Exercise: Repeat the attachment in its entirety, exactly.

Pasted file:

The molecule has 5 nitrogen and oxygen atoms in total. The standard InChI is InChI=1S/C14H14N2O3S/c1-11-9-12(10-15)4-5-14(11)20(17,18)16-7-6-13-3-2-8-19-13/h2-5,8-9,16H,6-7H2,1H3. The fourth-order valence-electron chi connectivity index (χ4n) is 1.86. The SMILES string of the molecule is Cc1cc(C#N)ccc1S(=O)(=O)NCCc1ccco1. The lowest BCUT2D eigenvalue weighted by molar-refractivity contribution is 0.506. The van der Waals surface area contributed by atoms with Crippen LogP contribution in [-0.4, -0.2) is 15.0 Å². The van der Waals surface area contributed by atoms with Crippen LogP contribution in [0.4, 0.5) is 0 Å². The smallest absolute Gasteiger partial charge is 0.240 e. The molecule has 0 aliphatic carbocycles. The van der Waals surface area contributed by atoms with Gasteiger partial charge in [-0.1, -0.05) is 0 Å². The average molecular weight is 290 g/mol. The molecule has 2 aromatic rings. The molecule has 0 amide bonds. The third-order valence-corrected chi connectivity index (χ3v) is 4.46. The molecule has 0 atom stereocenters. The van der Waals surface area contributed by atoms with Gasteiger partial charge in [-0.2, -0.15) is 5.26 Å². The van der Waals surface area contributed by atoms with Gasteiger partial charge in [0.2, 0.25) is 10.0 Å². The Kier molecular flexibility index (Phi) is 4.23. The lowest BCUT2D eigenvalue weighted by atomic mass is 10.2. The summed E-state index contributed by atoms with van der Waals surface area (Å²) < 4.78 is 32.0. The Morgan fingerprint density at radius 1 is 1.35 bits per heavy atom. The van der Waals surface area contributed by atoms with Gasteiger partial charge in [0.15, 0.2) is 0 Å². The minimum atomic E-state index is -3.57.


The molecule has 5 nitrogen and oxygen atoms in total. The standard InChI is InChI=1S/C14H14N2O3S/c1-11-9-12(10-15)4-5-14(11)20(17,18)16-7-6-13-3-2-8-19-13/h2-5,8-9,16H,6-7H2,1H3. The fourth-order valence-electron chi connectivity index (χ4n) is 1.86. The SMILES string of the molecule is Cc1cc(C#N)ccc1S(=O)(=O)NCCc1ccco1. The lowest BCUT2D eigenvalue weighted by molar-refractivity contribution is 0.506. The van der Waals surface area contributed by atoms with Crippen LogP contribution in [-0.4, -0.2) is 15.0 Å². The van der Waals surface area contributed by atoms with Crippen LogP contribution in [0.4, 0.5) is 0 Å². The smallest absolute Gasteiger partial charge is 0.240 e. The molecule has 0 aliphatic carbocycles. The van der Waals surface area contributed by atoms with Gasteiger partial charge in [-0.1, -0.05) is 0 Å². The average molecular weight is 290 g/mol. The molecule has 2 aromatic rings. The molecule has 0 amide bonds. The third-order valence-corrected chi connectivity index (χ3v) is 4.46. The molecule has 0 atom stereocenters. The van der Waals surface area contributed by atoms with Gasteiger partial charge in [-0.2, -0.15) is 5.26 Å². The van der Waals surface area contributed by atoms with Gasteiger partial charge in [0.2, 0.25) is 10.0 Å². The Kier molecular flexibility index (Phi) is 4.23. The lowest BCUT2D eigenvalue weighted by atomic mass is 10.2. The summed E-state index contributed by atoms with van der Waals surface area (Å²) < 4.78 is 32.0. The Morgan fingerprint density at radius 1 is 1.35 bits per heavy atom. The van der Waals surface area contributed by atoms with Gasteiger partial charge in [0.15, 0.2) is 0 Å². The minimum atomic E-state index is -3.57.